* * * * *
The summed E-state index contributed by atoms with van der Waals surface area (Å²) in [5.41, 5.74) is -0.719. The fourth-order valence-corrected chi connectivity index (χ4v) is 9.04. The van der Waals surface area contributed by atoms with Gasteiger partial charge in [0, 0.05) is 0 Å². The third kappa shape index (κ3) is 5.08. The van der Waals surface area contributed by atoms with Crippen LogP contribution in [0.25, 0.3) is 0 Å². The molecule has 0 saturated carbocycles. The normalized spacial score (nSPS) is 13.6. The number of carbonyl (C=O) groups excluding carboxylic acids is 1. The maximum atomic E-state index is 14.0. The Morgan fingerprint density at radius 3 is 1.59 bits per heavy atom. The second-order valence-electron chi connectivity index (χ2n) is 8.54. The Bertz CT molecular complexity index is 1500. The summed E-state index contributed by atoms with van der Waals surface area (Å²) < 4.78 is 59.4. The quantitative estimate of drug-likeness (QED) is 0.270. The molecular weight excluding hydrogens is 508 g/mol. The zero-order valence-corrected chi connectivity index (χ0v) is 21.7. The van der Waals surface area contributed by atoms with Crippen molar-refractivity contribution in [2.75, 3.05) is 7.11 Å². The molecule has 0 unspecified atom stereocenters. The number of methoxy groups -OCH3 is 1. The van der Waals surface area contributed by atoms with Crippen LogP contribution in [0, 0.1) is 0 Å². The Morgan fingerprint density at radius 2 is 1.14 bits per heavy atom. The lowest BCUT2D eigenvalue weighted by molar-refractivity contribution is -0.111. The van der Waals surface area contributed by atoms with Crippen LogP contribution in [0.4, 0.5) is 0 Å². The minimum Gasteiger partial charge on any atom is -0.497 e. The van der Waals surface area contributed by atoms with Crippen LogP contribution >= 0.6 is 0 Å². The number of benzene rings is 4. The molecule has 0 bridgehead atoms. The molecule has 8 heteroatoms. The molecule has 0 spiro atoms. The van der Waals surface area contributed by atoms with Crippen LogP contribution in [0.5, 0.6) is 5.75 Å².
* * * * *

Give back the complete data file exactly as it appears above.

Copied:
The summed E-state index contributed by atoms with van der Waals surface area (Å²) in [5.41, 5.74) is -0.719. The fourth-order valence-corrected chi connectivity index (χ4v) is 9.04. The van der Waals surface area contributed by atoms with Gasteiger partial charge in [0, 0.05) is 0 Å². The third kappa shape index (κ3) is 5.08. The van der Waals surface area contributed by atoms with Crippen LogP contribution in [0.25, 0.3) is 0 Å². The molecule has 0 saturated carbocycles. The normalized spacial score (nSPS) is 13.6. The number of carbonyl (C=O) groups excluding carboxylic acids is 1. The maximum atomic E-state index is 14.0. The Morgan fingerprint density at radius 3 is 1.59 bits per heavy atom. The second-order valence-electron chi connectivity index (χ2n) is 8.54. The Bertz CT molecular complexity index is 1500. The summed E-state index contributed by atoms with van der Waals surface area (Å²) < 4.78 is 59.4. The quantitative estimate of drug-likeness (QED) is 0.270. The molecular weight excluding hydrogens is 508 g/mol. The zero-order valence-corrected chi connectivity index (χ0v) is 21.7. The van der Waals surface area contributed by atoms with Crippen molar-refractivity contribution in [2.75, 3.05) is 7.11 Å². The molecule has 0 unspecified atom stereocenters. The number of methoxy groups -OCH3 is 1. The van der Waals surface area contributed by atoms with Crippen LogP contribution in [0, 0.1) is 0 Å². The Morgan fingerprint density at radius 2 is 1.14 bits per heavy atom. The lowest BCUT2D eigenvalue weighted by molar-refractivity contribution is -0.111. The van der Waals surface area contributed by atoms with Crippen LogP contribution in [0.4, 0.5) is 0 Å². The minimum Gasteiger partial charge on any atom is -0.497 e. The van der Waals surface area contributed by atoms with Crippen LogP contribution >= 0.6 is 0 Å². The number of benzene rings is 4. The molecule has 0 bridgehead atoms. The molecule has 8 heteroatoms. The molecule has 0 spiro atoms. The van der Waals surface area contributed by atoms with Crippen LogP contribution in [0.5, 0.6) is 5.75 Å².